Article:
For Examiner's Use

[3] (ii) Suggest the process by which the insulin would pass from the alveoli into the bloodstream. [1] (iii) State three features of the alveoli that might help the insulin to pass into the blood stream efficiently. 1. 2. 3. [3] [Total: 15]

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10 5 Crop production in many areas of the world needs the application of large volumes of water. However, when the water evaporates from the soil, traces of salts are left behind. After several years, the soil becomes too salty for most plants to grow in it. (a) (i) State three functions of water in plants. 1. 2. 3. [3]

For Examiner's Use

(ii) With reference to the water potential gradient, explain why plants may die when grown in salty soil.

[3] (b) Some plants are able to pump salts out of their roots. (i) Name the process plants could use to pump salts out of their roots. [1] (ii) Suggest how the process named in (i) could affect the rate of growth of the plants if the process was operating all the time.

[2] (iii) Plants need mineral salts for normal, healthy growth. Complete the table by naming two minerals that plants need and stating their functions. mineral name function

1

2

[4]

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11 (c) An article in a school science magazine stated, ‘Many plants contain genes which

For Examiner's Use

enable them to pump salts out of their roots. These genes can be made more active by genetic engineering, enabling the plants to remove salts before the plants are damaged.’
Explain whether you think that the process described in the article above is an example of genetic engineering.

[3]

(d) Some scientists believe that washing the salts out of the soil using even more water is a better alternative to genetic engineering. State two problems that could be caused by washing the soil with extra water. 1. 2. [2] [Total:18]

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12 6 Fig. 6.1 shows population pyramids for a developing country and a developed country.

For Examiner's Use

developing country males females

developed country males females

65

65

45 age

45 age

15 0 10 8 6 4 2 0 2 4 6 8 10 percentage of total population Fig. 6.1

15 0 10 8 6 4 2 0 2 4 6 8 10 percentage of total population

(a) Describe how the percentage of people in the population varies with age in (i) a developing country,

(ii) a developed country.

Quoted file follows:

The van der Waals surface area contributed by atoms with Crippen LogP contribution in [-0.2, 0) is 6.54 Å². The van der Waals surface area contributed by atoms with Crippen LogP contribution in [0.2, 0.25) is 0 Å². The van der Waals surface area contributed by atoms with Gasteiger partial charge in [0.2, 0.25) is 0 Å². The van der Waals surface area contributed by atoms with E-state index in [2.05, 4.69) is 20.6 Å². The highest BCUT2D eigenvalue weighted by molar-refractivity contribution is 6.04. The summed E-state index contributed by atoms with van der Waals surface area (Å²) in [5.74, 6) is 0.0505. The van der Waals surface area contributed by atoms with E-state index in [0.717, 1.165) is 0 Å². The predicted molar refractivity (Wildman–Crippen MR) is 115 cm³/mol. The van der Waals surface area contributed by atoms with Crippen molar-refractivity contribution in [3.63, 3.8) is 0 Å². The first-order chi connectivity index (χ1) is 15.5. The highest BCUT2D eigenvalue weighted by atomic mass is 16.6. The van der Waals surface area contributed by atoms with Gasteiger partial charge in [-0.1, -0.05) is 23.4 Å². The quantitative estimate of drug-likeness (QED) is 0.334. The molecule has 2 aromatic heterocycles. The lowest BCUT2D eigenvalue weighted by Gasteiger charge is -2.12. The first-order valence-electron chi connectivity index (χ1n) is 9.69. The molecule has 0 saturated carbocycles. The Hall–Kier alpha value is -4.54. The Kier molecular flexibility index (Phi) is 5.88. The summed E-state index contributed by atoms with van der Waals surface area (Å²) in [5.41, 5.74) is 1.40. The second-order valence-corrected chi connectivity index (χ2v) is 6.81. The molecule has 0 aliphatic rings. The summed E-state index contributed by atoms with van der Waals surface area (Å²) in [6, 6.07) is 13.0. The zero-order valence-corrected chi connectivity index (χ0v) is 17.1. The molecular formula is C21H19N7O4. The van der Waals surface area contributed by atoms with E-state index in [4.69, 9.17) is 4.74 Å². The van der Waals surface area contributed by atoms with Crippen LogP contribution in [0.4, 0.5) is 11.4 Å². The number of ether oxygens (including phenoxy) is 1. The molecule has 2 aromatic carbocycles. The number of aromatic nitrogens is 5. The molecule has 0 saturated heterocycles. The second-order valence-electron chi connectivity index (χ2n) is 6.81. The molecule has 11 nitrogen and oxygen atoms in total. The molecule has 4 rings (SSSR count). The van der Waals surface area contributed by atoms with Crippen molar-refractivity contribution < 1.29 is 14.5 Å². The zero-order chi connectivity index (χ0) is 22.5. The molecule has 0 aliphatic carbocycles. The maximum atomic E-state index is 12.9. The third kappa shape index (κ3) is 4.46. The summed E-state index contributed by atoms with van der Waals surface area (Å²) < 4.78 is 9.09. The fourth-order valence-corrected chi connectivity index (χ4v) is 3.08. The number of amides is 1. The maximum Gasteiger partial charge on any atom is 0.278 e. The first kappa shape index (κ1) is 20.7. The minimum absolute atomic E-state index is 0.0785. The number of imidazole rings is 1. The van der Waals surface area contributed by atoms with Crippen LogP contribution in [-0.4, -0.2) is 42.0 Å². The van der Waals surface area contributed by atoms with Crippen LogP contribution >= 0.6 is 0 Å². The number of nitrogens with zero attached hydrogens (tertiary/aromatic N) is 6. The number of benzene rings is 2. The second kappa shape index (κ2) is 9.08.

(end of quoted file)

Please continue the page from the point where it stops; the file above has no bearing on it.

[3]

(b) These countries have a similar population size. Compare the two pyramids. State one difference between the populations (i) at under 15,

(ii) over 65.

[2]
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13 (c) The pyramids can also be used to compare proportions of males and females in a population. State one way in which these pyramids are similar for people who live more than 65 years. [1]

For Examiner's Use

(d) With reference to X and Y chromosomes, explain the expected ratio of males to females at birth.

[4]

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14 (e) Fig. 6.2 shows survival curves for developing and developed countries, based on samples of 10 000 people. The graph can be used to estimate the average life expectancy, defined as the age at which 50% of people in the sample are still alive.

For Examiner's Use

10 000

developed country

number of survivors

5000

developing country

0 0 10 20 30 40 50 60 age (years) Fig. 6.2
(i) Using Fig. 6.2, estimate the average life expectancy for people in a developing country and a developed country. Write your answers in the table. average life expectancy developing country developed country [1] (ii) Suggest two reasons for the difference in life expectancy. 1.

70

80

90

2. [2] [Total:13]

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Permission to reproduce items where third-party owned material protected by copyright is included has been sought and cleared where possible. Every reasonable effort has been made by the publisher (UCLES) to trace copyright holders, but if any items requiring clearance have unwittingly been included, the publisher will be pleased to make amends at the earliest possible opportunity. University of Cambridge International Examinations is part of the University of Cambridge Local Examinations Syndicate (UCLES), which is itself a department of the University of Cambridge.